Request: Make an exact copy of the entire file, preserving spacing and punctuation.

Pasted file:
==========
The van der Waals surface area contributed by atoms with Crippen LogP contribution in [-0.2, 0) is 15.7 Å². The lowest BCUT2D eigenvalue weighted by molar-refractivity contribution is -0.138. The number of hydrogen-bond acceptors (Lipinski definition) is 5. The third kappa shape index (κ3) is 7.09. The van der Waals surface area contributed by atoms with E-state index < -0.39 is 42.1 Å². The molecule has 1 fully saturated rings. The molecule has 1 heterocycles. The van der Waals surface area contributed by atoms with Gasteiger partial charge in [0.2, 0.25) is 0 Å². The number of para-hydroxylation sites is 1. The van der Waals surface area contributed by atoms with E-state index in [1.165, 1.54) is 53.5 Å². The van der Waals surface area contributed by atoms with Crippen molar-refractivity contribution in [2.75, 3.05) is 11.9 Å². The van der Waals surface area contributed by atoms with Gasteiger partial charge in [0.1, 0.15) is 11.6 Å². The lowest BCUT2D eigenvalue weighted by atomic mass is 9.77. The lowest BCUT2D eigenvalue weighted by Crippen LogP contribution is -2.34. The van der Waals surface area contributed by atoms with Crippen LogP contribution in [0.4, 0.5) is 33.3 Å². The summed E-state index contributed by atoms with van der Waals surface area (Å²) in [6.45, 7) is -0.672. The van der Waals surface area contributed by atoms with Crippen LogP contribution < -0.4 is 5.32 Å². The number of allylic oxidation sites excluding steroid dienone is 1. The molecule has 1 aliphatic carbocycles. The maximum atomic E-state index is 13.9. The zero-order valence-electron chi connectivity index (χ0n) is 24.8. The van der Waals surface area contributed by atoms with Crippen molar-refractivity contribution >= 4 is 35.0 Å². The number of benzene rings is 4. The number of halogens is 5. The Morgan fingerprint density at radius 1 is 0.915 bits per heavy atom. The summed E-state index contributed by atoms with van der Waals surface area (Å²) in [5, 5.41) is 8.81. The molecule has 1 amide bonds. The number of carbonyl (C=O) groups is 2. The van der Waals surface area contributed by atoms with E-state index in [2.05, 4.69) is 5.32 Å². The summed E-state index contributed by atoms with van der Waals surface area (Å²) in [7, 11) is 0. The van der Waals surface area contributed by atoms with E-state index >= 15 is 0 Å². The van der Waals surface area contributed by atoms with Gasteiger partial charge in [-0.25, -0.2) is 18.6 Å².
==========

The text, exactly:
The van der Waals surface area contributed by atoms with Crippen LogP contribution in [-0.2, 0) is 15.7 Å². The lowest BCUT2D eigenvalue weighted by molar-refractivity contribution is -0.138. The number of hydrogen-bond acceptors (Lipinski definition) is 5. The third kappa shape index (κ3) is 7.09. The van der Waals surface area contributed by atoms with E-state index < -0.39 is 42.1 Å². The molecule has 1 fully saturated rings. The molecule has 1 heterocycles. The van der Waals surface area contributed by atoms with Gasteiger partial charge in [0.2, 0.25) is 0 Å². The number of para-hydroxylation sites is 1. The van der Waals surface area contributed by atoms with E-state index in [1.165, 1.54) is 53.5 Å². The van der Waals surface area contributed by atoms with Crippen molar-refractivity contribution in [2.75, 3.05) is 11.9 Å². The van der Waals surface area contributed by atoms with Gasteiger partial charge in [0.1, 0.15) is 11.6 Å². The lowest BCUT2D eigenvalue weighted by atomic mass is 9.77. The lowest BCUT2D eigenvalue weighted by Crippen LogP contribution is -2.34. The van der Waals surface area contributed by atoms with Crippen LogP contribution in [0.4, 0.5) is 33.3 Å². The summed E-state index contributed by atoms with van der Waals surface area (Å²) in [6.45, 7) is -0.672. The van der Waals surface area contributed by atoms with Crippen LogP contribution < -0.4 is 5.32 Å². The number of allylic oxidation sites excluding steroid dienone is 1. The molecule has 1 aliphatic carbocycles. The maximum atomic E-state index is 13.9. The zero-order valence-electron chi connectivity index (χ0n) is 24.8. The van der Waals surface area contributed by atoms with Crippen molar-refractivity contribution >= 4 is 35.0 Å². The number of benzene rings is 4. The number of halogens is 5. The Morgan fingerprint density at radius 1 is 0.915 bits per heavy atom. The summed E-state index contributed by atoms with van der Waals surface area (Å²) in [5, 5.41) is 8.81. The molecule has 1 amide bonds. The number of carbonyl (C=O) groups is 2. The van der Waals surface area contributed by atoms with E-state index in [2.05, 4.69) is 5.32 Å². The summed E-state index contributed by atoms with van der Waals surface area (Å²) in [7, 11) is 0. The van der Waals surface area contributed by atoms with E-state index >= 15 is 0 Å². The van der Waals surface area contributed by atoms with Gasteiger partial charge in [-0.25, -0.2) is 18.6 Å².